The relationship between self-control and health: The mediating effect of avoidant coping

Psychol Health. 2011 Aug;26(8):1049-62. doi: 10.1080/08870446.2010.529139. Epub 2011 May 23.


Trait self-control is related to a number of positive outcomes, including mental health, interpersonal success, academic success and health-related behaviours. This study sought to explore the relationships between self-control, reports of mental and physical health symptoms and coping styles. The results revealed that higher self-control was related to fewer mental and physical health symptoms and less avoidance coping. There was not a significant relationship between self-control and problem-focused or emotion-focused coping styles. Further, the relationships between self-control and mental and physical health outcomes were partially mediated by avoidance coping style. Specifically, the data suggest lower self-control is associated with unhealthy coping strategies (avoidance coping), which in turn are associated with worse mental health outcomes and greater reports of physical health symptoms. Thus lower trait self-control can serve as an indicator, suggesting circumstances in which individuals' tendencies to engage in unhealthy coping strategies are increased. These findings add to a growing body of literature underscoring the importance of trait self-control.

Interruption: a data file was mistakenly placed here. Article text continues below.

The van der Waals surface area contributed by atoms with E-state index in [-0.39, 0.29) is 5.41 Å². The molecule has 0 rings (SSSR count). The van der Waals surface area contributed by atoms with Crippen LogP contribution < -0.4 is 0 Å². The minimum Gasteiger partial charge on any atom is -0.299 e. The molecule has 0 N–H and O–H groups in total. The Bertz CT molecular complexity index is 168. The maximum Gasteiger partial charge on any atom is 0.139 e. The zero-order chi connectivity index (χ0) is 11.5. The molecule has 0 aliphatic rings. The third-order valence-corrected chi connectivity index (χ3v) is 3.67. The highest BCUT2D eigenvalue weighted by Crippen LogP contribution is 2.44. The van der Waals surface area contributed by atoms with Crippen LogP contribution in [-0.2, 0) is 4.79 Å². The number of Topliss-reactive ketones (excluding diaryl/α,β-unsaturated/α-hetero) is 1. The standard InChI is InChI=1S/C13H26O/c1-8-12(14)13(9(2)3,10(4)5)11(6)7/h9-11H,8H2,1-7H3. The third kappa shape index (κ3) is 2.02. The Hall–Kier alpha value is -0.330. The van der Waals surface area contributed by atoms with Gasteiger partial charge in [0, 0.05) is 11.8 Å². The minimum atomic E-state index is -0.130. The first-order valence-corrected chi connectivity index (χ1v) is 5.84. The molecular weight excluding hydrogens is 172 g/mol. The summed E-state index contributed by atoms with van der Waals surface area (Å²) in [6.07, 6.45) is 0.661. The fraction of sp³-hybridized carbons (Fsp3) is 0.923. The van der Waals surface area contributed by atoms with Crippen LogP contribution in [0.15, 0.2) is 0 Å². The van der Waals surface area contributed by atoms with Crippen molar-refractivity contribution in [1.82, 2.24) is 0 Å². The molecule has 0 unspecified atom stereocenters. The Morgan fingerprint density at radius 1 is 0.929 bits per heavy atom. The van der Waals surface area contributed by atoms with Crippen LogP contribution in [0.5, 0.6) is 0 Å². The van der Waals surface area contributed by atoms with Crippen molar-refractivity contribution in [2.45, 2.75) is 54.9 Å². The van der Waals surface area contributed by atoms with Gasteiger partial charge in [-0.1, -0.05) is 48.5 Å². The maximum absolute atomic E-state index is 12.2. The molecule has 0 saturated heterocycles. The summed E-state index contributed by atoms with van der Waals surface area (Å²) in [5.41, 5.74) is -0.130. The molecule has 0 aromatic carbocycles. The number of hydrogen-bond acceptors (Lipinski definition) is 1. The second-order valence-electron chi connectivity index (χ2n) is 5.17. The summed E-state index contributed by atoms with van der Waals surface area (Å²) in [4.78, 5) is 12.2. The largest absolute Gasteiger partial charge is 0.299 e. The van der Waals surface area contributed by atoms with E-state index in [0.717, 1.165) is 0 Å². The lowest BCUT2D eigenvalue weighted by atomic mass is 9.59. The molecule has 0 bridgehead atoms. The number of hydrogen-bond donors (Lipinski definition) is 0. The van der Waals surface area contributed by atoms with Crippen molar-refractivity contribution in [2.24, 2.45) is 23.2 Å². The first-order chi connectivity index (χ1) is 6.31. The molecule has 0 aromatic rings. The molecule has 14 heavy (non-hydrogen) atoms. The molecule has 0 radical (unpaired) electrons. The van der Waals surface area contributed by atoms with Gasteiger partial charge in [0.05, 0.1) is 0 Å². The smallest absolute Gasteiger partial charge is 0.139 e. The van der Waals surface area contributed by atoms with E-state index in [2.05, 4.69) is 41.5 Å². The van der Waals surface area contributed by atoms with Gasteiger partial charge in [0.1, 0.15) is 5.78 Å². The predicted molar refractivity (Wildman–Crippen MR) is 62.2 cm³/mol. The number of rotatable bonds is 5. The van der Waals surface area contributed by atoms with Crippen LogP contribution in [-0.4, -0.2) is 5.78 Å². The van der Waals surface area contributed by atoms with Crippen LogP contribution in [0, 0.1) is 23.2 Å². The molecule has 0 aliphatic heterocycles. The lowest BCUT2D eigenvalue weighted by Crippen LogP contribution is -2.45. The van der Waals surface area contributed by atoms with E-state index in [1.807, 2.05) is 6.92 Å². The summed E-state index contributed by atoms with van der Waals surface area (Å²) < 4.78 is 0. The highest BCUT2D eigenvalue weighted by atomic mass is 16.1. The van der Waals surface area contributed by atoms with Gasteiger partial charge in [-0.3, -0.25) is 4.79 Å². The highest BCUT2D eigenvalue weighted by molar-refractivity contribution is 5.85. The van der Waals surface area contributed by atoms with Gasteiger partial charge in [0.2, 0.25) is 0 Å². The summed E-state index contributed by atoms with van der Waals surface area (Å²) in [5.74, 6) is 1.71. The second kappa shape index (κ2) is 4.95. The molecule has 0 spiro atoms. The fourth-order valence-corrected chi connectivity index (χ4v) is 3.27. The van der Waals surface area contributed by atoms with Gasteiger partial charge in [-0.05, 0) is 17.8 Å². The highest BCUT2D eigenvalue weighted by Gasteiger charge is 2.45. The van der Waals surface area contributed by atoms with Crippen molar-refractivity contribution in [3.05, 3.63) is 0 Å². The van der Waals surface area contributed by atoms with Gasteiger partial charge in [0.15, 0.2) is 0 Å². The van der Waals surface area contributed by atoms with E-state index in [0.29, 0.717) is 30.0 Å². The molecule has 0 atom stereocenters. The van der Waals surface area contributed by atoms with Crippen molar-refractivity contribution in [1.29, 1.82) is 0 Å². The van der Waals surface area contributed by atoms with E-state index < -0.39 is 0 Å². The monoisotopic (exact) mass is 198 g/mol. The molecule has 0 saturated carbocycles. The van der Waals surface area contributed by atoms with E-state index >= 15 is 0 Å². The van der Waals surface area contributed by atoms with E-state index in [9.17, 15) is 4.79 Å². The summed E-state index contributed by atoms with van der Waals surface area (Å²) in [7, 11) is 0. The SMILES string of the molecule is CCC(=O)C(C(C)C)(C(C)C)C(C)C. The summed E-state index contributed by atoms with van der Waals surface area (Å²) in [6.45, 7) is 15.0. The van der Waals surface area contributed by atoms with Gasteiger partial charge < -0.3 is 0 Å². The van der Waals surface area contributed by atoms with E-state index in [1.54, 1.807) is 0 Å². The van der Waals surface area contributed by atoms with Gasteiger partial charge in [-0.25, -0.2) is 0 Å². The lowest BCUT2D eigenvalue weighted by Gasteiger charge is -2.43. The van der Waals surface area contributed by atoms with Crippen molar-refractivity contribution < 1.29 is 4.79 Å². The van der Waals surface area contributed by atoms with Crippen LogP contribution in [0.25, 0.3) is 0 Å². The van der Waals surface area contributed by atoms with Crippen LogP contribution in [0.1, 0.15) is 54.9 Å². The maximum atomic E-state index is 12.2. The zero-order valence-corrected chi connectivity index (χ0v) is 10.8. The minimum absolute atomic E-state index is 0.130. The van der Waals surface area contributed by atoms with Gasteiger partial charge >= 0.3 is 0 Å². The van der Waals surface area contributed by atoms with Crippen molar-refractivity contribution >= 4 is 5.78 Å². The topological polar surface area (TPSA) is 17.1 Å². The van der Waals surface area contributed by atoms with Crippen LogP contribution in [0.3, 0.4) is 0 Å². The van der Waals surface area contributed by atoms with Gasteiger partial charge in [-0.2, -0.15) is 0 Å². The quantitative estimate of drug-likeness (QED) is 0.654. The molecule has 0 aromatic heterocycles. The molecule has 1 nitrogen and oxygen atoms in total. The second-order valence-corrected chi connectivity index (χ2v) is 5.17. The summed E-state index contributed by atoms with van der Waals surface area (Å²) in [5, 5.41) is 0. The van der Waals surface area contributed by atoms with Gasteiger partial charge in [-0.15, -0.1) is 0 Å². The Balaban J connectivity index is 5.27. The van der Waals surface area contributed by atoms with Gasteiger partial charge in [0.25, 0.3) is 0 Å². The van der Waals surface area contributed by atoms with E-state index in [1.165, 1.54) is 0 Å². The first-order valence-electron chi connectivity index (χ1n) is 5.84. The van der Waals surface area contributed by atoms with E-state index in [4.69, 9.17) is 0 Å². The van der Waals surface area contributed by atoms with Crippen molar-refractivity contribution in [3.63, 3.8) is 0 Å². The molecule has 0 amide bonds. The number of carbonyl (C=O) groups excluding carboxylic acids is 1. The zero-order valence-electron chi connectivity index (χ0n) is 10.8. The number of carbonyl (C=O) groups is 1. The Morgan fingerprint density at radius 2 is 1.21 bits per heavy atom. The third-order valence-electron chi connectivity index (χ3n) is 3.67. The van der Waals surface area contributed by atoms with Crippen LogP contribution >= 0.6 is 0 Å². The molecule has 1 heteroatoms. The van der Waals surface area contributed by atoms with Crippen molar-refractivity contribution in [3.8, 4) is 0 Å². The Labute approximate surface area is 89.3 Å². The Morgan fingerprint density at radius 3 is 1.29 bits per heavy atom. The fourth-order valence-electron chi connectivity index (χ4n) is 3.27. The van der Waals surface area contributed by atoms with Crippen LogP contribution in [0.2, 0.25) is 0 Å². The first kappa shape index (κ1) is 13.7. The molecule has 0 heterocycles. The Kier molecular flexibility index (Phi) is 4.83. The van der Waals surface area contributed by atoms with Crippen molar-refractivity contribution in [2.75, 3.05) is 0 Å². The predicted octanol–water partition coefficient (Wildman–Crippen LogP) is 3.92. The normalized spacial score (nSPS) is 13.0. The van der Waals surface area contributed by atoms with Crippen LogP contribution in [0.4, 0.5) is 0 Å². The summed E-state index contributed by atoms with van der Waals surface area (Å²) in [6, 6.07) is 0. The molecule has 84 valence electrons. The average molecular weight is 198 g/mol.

MeSH terms

  • Adaptation, Psychological*
  • Adolescent
  • Adult
  • Avoidance Learning*
  • Female
  • Health Behavior*
  • Humans
  • Internal-External Control
  • Male
  • Middle Aged
  • Self Efficacy*
  • Surveys and Questionnaires
  • Texas
  • Young Adult